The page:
It's easy to get answers about health and nutrition! Just send your question by email to email@example.com and Dr. Harlan will respond to selected questions of general interest. Answers will be posted in the Ask Dr. Gourmet newsletter (sign up now!) and archived in the Ask Dr. Gourmet section of the website.
Recently I received my cholesterol numbers and they were high. I enjoy mozarella cheese but have been hearing of the health benefits of quark.
Is eating mozzarella cheese going to affect my cholesterol numbers? What are the advantages of eating quark?
Eating healthy and controlling cholesterol is not really about a single ingredient but making choices to cook fresh food using great ingredients. Both of the cheeses you mention are fantastic choices.
Italians call mozzarella pasta filata – cheeses that have been scalded and kneaded prior to ageing. Ricotta and provolone are also pasta filata cheeses. Originally made in Naples from the rich milk of water buffalos, the cheese available outside of Italy that is labeled mozzarella can be made from any type of milk.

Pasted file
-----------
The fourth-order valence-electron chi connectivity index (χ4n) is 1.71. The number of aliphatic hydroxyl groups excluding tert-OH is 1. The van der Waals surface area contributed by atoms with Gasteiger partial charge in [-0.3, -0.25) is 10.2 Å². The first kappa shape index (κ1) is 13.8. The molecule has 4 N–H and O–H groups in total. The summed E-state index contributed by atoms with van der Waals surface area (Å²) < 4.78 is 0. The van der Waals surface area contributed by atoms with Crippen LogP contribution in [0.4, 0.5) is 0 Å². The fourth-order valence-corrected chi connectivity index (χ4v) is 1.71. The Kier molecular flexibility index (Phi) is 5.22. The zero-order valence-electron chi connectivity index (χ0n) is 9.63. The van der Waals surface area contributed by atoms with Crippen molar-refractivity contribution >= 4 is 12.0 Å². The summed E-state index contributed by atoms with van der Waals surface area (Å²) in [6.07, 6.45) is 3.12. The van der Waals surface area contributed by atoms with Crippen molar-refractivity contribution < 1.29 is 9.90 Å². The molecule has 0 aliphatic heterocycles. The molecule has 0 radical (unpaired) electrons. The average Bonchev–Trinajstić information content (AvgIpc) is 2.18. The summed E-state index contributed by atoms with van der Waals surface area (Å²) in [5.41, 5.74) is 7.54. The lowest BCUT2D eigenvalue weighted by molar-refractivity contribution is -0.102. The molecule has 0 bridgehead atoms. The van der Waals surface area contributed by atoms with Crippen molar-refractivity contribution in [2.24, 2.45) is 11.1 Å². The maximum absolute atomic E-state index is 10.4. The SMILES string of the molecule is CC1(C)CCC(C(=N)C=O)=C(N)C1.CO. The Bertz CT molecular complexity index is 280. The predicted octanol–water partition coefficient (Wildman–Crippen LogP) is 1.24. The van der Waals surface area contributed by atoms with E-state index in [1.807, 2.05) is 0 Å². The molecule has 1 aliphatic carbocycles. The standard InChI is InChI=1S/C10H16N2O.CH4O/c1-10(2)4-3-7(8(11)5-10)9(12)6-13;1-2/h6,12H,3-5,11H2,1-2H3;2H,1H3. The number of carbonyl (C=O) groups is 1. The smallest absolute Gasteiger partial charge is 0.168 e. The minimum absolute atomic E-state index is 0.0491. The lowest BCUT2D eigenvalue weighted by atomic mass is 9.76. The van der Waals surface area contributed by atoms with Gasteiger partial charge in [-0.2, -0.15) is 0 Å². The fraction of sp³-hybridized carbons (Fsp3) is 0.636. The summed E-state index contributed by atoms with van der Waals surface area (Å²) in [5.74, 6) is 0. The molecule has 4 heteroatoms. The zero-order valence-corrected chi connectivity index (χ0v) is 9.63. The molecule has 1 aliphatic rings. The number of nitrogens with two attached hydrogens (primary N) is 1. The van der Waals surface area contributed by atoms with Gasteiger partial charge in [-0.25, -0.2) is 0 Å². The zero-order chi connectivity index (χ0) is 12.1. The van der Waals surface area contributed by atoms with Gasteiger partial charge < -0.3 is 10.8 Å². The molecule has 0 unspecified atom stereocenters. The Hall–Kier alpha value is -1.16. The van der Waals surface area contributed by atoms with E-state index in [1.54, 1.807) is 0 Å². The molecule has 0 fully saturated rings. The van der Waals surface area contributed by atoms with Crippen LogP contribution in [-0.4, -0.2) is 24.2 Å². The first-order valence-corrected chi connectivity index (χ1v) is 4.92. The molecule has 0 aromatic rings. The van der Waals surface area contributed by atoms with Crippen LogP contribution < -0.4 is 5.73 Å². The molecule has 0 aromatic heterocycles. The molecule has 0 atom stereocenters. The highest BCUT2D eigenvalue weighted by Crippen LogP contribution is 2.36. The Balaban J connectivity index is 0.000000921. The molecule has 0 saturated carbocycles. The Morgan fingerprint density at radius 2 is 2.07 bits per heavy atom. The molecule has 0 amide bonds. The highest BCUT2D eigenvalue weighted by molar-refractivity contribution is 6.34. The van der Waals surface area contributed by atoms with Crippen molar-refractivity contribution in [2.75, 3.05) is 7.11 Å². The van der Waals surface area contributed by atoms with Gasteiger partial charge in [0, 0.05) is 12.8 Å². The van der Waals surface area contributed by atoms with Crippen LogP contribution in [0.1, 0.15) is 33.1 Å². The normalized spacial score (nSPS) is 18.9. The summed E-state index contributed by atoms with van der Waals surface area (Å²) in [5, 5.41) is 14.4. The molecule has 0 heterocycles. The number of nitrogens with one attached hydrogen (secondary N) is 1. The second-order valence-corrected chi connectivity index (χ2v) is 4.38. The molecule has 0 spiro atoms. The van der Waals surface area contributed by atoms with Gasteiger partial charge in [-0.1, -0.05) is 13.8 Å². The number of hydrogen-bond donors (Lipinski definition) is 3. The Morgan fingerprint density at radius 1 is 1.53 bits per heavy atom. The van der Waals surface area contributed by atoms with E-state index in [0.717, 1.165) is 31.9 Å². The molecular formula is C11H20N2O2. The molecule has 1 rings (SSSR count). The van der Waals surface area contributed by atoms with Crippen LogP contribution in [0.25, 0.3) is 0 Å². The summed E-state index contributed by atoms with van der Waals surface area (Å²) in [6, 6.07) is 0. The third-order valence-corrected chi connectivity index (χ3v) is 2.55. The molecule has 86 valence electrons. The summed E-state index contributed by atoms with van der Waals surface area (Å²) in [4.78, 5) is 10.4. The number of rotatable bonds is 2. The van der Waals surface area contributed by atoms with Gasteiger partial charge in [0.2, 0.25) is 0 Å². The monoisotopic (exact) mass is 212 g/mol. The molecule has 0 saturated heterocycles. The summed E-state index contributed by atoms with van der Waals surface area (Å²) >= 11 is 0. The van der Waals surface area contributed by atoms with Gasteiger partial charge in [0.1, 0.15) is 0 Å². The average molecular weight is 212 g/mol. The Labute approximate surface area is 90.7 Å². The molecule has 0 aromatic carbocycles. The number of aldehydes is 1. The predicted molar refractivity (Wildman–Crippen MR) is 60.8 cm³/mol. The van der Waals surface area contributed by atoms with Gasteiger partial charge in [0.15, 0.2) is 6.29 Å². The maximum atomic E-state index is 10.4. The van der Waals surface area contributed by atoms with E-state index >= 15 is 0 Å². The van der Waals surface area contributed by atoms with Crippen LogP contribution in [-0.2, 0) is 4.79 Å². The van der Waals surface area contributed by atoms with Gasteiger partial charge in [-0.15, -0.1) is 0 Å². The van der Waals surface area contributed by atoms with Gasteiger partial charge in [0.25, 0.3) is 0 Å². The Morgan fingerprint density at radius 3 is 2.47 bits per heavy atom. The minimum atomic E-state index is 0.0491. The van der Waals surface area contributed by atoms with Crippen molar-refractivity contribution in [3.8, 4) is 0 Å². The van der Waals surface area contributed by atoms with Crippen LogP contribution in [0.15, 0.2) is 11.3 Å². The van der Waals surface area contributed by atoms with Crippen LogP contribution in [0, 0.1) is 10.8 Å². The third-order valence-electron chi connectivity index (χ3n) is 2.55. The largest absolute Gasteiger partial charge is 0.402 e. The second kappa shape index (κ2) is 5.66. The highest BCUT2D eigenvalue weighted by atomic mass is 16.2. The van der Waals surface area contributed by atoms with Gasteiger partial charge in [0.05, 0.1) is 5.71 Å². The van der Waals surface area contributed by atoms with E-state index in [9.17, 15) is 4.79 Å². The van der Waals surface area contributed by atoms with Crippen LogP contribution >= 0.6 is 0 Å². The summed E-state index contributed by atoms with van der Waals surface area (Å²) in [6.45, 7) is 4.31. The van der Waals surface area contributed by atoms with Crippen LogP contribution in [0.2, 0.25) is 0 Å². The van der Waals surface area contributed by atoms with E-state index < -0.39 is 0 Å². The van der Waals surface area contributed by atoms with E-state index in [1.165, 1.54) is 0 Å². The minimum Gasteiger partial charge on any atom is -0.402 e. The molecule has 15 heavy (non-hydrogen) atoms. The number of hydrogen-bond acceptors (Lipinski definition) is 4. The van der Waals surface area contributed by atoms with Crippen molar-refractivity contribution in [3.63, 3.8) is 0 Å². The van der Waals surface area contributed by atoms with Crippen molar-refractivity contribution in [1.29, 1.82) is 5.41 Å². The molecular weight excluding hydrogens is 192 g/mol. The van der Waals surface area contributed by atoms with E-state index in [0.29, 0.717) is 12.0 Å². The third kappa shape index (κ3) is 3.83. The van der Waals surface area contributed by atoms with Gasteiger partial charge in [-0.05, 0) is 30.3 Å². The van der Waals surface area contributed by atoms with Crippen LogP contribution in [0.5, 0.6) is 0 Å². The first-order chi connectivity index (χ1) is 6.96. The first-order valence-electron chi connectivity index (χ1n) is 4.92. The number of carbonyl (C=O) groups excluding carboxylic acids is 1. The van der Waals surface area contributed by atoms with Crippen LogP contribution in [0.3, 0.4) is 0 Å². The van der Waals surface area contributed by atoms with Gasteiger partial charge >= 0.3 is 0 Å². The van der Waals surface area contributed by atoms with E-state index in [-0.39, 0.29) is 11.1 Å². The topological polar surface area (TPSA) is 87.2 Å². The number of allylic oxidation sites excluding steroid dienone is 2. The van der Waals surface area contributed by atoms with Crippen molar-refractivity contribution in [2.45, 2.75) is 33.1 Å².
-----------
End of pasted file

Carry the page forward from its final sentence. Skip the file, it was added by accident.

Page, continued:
The most familiar mozzarella to Americans is the low-moisture version that tops used as a pizza topping. This was created to cater not just the American palate, but also to satisfy the transportation and storage issues of manufacturers. It is a moist cheese when compared to others traditionally eaten in the U.S. and has a rubbery quality, but melts exceptionally well, making it ideally suited for pizza.
The mozzarella that is widely found in Europe has a higher moisture content. In U.S. stores today these are usually labelled "fresh" mozzarella. Much of it is imported, but many artisan cheese makers are producing amazing products. Much of what is produced, both inside and outside of Italy, is made with cow's milk and is usually made with skim or low-fat milk, making them lower in calories than many cheeses. An ounce of fresh mozzarella contains about 75 calories and 5 to 6 grams of fat.
Quark is also a high moisture cheese. It has its origins in Eastern Europe and is popular in Germany. It is made through lactic acid fermentation and is continuously stirred, resulting in a creamy texture. A firmer version results when rennet is added. One ounce contains only about 2 grams of fat and the cheese is usually very low in sodium. It's not widely available, but makes a great choice for dips and such.
Here are some recipes using fresh mozzarella:
While I have not used quark in Dr. Gourmet recipes because it's not widely available, here are some recipes where you could use it:
Thanks for writing,
Timothy S. Harlan, MD, FACP